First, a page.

Add parameters action=api&datastructure=graphql to the endpoint URL, and parameter fields with the data fields to retrieve (using a custom dot notation). Examples:

PoP native:

Add parameters action=api to the endpoint URL, and parameter fields similar to the examples above for GraphQL.

How does it work?

Through a parameter datastructure in the URL we can select if the response must be REST-compatible or GraphQL-compatible. To fetch the data fields, for REST it supports default fields (as in typical REST behaviour), or explicitly querying for the fields, like in GraphQL. For this, the GraphQL query is converted to dot notation and passed in the URL through parameter fields. For instance, the following query:

query {
  comments {
    author {
      posts {

Is converted to dot notation like this:



on 30 Jun, 11:52

Leo’s presentation on the Component-based API from JSConf Asia 2019 is now online!

Leo’s presentation on the Component-based API from JSConf Asia 2019 is now online!

Leo took part in the latest version of JSConf Asia 2019, with a talk titled “Introduction to the Component-based API” in which he explains many of the concepts powering PoP, including how it features a component-model architecture for the back-end (PHP), and how PoP delivers an API which is a mix of REST and GraphQL, containing benefits from both of them, and which can be progressively enhanced to deliver the application itself.

The talk is now available online:



on 4 Apr, 22:48

PoP now automatically generates the GraphQL-like query to fetch data from an external site

PoP now automatically generates the GraphQL-like query to fetch data from an external site

When fetching data for a component, PoP allows to point to an external domain. Until now, the external site had to have the same components installed as the origin site, to guarantee that the response would be what was expected by the origin site. Undoubtedly, this was less than ideal.

This is solved now, and very elegantly: whenever a component fetches data from an external site, it automatically generates the URL to query, including all the fields that need be retrieved. Similar to GraphQL, this request will fetch only the required data, and because it is automatically generated by the application, there are no possibilities of manual errors from creating the query, and if any field is updated or a new one introduced or removed, the query is automatically upgraded too. The automatically generated query looks like this (assuming, in this case, that is the external site).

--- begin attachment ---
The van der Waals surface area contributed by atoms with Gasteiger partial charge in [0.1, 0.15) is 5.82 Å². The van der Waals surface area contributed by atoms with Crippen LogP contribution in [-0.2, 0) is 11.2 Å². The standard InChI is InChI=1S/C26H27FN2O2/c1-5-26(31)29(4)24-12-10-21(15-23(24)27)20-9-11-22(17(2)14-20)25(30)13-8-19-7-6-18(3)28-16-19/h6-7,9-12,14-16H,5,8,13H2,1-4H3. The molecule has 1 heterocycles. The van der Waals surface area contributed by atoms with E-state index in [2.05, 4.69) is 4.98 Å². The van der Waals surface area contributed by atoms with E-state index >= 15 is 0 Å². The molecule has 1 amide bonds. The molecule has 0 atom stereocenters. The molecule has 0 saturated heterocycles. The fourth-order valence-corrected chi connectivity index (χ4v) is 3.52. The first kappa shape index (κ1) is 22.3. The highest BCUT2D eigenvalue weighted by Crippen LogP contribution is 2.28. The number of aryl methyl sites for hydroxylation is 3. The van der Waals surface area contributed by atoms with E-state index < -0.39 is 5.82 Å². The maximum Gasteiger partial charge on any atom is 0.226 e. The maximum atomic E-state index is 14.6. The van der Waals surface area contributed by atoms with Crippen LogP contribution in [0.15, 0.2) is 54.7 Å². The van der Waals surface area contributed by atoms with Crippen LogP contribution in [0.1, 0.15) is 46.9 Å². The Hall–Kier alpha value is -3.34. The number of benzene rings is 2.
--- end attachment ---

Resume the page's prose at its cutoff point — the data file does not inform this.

Through this feature, PoP sites will be able to share data effortlessly. The developer will not even need to code a query to fetch data, but simply arranging all modules inside each other will do. PoP takes care of the rest.

As usual, enjoy!

on 1 Mar, 00:36

PoP is being migrated into components

PoP is being migrated into components

PoP has historically been called a “framework”. The reason for this is that, having started as a project for WordPress, its architecture expected to manage the whole website. Then, if you wanted to run PoP, it had to be a PoP website. It was an all or nothing situation.

However, this situation will soon be drastically improved: We are currently migrating PoP from a monorepo into a set of components, each of them hosted under its own repo, and all of them managed and tied together through Composer. The components can be installed independently of each other and, quite importantly, they will be CMS-agnostic. Having an architecture based on components, PoP is not expecting to take over the site any longer: components be added into any website to improve its capabilities, providing specific features (such as the component-based API)

Our aim is to release the components providing an implementation for WordPress and, in the future, provide an implementation for October CMS (given the availability of time and man power for the task). We expect to start releasing the first components around May 2019.